Marco Masi at Chechnya-SL has provided a translation of a recent interview with Andrei Nekrasov about his film, Disbelief (Nedoverie):
Russia - 21.1.2005
The Russian Michael Moore
Interview with Andrei Nekrasov: "Democracy with us has no future"
How has your film, Disbelief, been received in Russia?
In two completely opposite ways: there were those who praised the courage to challenge the wall of silence that covers these arguments, and those who called me traitor, the friend of Chechen terrorists, the enemy of Russia, the servant of the oligarchs and of the United States. In summary, all the classical accusations that are raised against someone who dares to doubt the official truth of the Kremlin. There have been also threats.
Were you subjected to some form of censorship?
Well, formally not, but in fact yes. They allowed the projection of Disbelief only in a small theatre of Moscow, without any advertisement, and this already tells a lot. But above all, I have been prevented to transmit it on television: no Russian network wanted to transmit my documentary because in Russia there is no television that isn't under the control of the government.
Do you believe that your film will have some concrete effect on the Russian society?
I hope this very much. But I'm realistic: only the things that pass through television, and therefore reach all, succeed in influencing the public opinion. Having seen it only few, I doubt that my documentary will ever succeed in touching the certainties coming from the government propaganda.
What is the central thesis of your film?
Disbelief does not accuse the Russian government of being behind the attacks of '99. It accuses it however of not having done what every democratic government would have done in its place: to search for the truth about a tragedy that struck its people, to inquire to the last in a clear and transparent way. Instead, as the documentary tells, the authorities didn't make anything else than to put up obstacles against
the inquiry and hiding the proofs, shutting the mouth of everyone who dared to doubt the official truth.
And why should the government behave in such a manner?
In order to protect itself. Today in Russia the so-called 'siloviki' give orders, the men of the intelligence agencies and the army. They are the new ruling class which came to power with the arrival in the Kremlin of the former KGB official Putin. Today Russia is governed by the FSB, the former KGB. Therefore, if, like it is probable, the agents of the FSB have their responsibilities in the attacks of the '99, the government protects them to whatever cost. In Russia, since ever, the intelligence agencies resemble more a secret sect, with its rigid code of honor that does not contemplate the betrayal of a companion, for no reason in this world.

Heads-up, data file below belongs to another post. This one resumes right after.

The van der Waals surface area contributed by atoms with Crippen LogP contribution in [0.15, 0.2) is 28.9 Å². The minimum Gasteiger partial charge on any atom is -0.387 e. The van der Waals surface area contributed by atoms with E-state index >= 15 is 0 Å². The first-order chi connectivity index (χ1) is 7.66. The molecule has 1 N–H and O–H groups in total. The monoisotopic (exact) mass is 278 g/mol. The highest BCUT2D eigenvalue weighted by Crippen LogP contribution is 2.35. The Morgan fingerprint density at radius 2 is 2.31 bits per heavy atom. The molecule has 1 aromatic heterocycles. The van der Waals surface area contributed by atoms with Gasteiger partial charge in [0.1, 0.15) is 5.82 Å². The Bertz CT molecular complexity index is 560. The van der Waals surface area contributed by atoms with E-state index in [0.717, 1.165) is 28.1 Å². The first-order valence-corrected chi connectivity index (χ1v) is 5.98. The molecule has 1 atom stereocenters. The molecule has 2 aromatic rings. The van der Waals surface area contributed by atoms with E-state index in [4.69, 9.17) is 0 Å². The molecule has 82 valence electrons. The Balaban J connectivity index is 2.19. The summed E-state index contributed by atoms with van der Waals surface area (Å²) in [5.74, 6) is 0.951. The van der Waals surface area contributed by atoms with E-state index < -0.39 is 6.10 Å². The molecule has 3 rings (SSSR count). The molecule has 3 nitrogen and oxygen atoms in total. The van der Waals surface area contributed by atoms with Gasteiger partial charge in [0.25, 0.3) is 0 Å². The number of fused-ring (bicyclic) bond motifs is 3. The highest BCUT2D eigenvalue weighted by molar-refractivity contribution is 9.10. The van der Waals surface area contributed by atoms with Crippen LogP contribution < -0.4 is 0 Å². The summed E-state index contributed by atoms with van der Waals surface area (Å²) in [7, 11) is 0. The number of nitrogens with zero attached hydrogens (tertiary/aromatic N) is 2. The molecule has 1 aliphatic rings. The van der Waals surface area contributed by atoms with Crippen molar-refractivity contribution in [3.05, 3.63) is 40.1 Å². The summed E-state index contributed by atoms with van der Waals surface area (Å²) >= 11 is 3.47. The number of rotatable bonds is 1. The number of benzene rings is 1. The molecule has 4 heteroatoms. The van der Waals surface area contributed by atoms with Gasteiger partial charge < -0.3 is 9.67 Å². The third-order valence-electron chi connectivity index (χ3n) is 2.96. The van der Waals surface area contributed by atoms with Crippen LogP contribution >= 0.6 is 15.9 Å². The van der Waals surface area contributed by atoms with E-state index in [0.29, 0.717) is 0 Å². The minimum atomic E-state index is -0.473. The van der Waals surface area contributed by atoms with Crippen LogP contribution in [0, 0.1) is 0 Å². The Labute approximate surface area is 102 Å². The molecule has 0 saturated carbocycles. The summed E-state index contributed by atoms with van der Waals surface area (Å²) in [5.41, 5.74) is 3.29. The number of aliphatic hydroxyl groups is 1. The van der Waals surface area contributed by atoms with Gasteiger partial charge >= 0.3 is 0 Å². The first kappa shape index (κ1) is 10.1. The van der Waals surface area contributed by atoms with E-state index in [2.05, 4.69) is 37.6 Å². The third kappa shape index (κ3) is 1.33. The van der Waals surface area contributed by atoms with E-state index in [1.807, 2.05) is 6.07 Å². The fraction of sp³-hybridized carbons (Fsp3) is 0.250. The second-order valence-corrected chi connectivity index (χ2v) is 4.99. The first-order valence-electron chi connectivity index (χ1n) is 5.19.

What do you think about Chechen terrorism and the Chechen issue?
I don't think, as some have accused me to say, that Chechen terrorism doesn't exist. It exists definitely, but perhaps it is comfortable to someone. Perhaps someone manipulates it in order to obtain political advantages, this yes. I think instead that the war in Chechnya is a horror, like every war. But this in particular has tremendous implications because the Russian army attacks civilians, considering
them all potential terrorist. In this way one can not fight terrorism: in this way one feeds it.
And what does the people in Russia typically think of it?
Unfortunately the propaganda of the government on the subject is very effective. Just in virtue of the attacks of '99, all think that the war is a just war of legitimate self-defense against people of dangerous criminals and terrorists. Those attacks have been ours 11 September: the Russians felt to be attacked in their own homeland, they had fear, and when Putin elevated himself to their defender declaring war on Chechens, all have supported him. And they continue to do so.
According to you, without those attacks, would he have been able to
reach the Kremlin?
No. Or at least not so quickly. It is undeniable: he was the one who could profit from these tragic events. I do not want to say with this that he orchestrated it, but for sure he knew well how to take an advantage from it. Let us say that for him it was a fortunate coincidence. To which many other followed in these years: every
election, every important poll at the Duma was preceded by attacks that led the frightened public opinion to gather around its head.
You have been defined the Russian Michael Moore: do you agree?
Well, in some sense its true: there are similarities between our works. But there is also an enormous difference: in the United States he is encircled and supported by a strong cultural and political environment, that of the democrats who oppose the war and the policy of Bush. I, in Russia, are practically alone, one of the few voices outside a chorus where all praise Putin. In todays Russia there is no opposition.
Which future do you see for a democratic turn in the Kremlin?
No future, unfortunately, at least in the short term. I'm very pessimistic. The only weak opposition forces against the government, let them be left or right, are all of an extremist and ultranationalist nature. The liberal-democratic forces were victims of the war that the Kremlin has triggered against the oligarchs of Yeltsin's era. Putin today remains the only one at the center of the Russian political scene, and he dominates it with such self-assurance of someone who knows to have no rivals. There is no political figure in todays Russia who can challenge him. We hope that this figure will come out before the elections of 2008.
Enrico Piovesana (PeaceReporter)